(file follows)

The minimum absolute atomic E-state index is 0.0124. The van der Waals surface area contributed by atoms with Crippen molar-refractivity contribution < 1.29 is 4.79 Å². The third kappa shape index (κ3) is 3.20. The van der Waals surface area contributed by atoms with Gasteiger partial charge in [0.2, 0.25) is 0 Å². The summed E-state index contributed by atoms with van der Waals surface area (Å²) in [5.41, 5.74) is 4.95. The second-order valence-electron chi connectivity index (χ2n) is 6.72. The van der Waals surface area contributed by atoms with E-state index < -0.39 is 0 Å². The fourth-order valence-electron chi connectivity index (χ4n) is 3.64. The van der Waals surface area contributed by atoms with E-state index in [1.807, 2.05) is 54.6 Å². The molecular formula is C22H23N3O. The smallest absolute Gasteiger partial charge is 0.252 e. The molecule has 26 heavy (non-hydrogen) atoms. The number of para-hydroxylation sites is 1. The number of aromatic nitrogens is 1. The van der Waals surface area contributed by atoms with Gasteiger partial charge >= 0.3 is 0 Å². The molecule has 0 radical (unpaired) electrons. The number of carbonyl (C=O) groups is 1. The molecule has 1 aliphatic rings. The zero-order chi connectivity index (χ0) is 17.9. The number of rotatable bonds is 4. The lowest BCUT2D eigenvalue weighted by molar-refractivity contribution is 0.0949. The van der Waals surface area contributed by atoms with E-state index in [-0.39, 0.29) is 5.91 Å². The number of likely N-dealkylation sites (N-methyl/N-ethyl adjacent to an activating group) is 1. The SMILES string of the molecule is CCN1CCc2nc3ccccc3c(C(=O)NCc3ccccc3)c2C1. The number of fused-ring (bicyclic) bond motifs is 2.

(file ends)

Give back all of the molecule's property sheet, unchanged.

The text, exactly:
The minimum absolute atomic E-state index is 0.0124. The van der Waals surface area contributed by atoms with Crippen molar-refractivity contribution < 1.29 is 4.79 Å². The third kappa shape index (κ3) is 3.20. The van der Waals surface area contributed by atoms with Gasteiger partial charge in [0.2, 0.25) is 0 Å². The summed E-state index contributed by atoms with van der Waals surface area (Å²) in [5.41, 5.74) is 4.95. The second-order valence-electron chi connectivity index (χ2n) is 6.72. The van der Waals surface area contributed by atoms with E-state index < -0.39 is 0 Å². The fourth-order valence-electron chi connectivity index (χ4n) is 3.64. The van der Waals surface area contributed by atoms with E-state index in [1.807, 2.05) is 54.6 Å². The molecular formula is C22H23N3O. The smallest absolute Gasteiger partial charge is 0.252 e. The molecule has 26 heavy (non-hydrogen) atoms. The number of para-hydroxylation sites is 1. The number of aromatic nitrogens is 1. The van der Waals surface area contributed by atoms with Gasteiger partial charge >= 0.3 is 0 Å². The molecule has 0 radical (unpaired) electrons. The number of carbonyl (C=O) groups is 1. The molecule has 1 aliphatic rings. The zero-order chi connectivity index (χ0) is 17.9. The number of rotatable bonds is 4. The lowest BCUT2D eigenvalue weighted by molar-refractivity contribution is 0.0949. The van der Waals surface area contributed by atoms with E-state index in [-0.39, 0.29) is 5.91 Å². The number of likely N-dealkylation sites (N-methyl/N-ethyl adjacent to an activating group) is 1. The SMILES string of the molecule is CCN1CCc2nc3ccccc3c(C(=O)NCc3ccccc3)c2C1. The number of fused-ring (bicyclic) bond motifs is 2.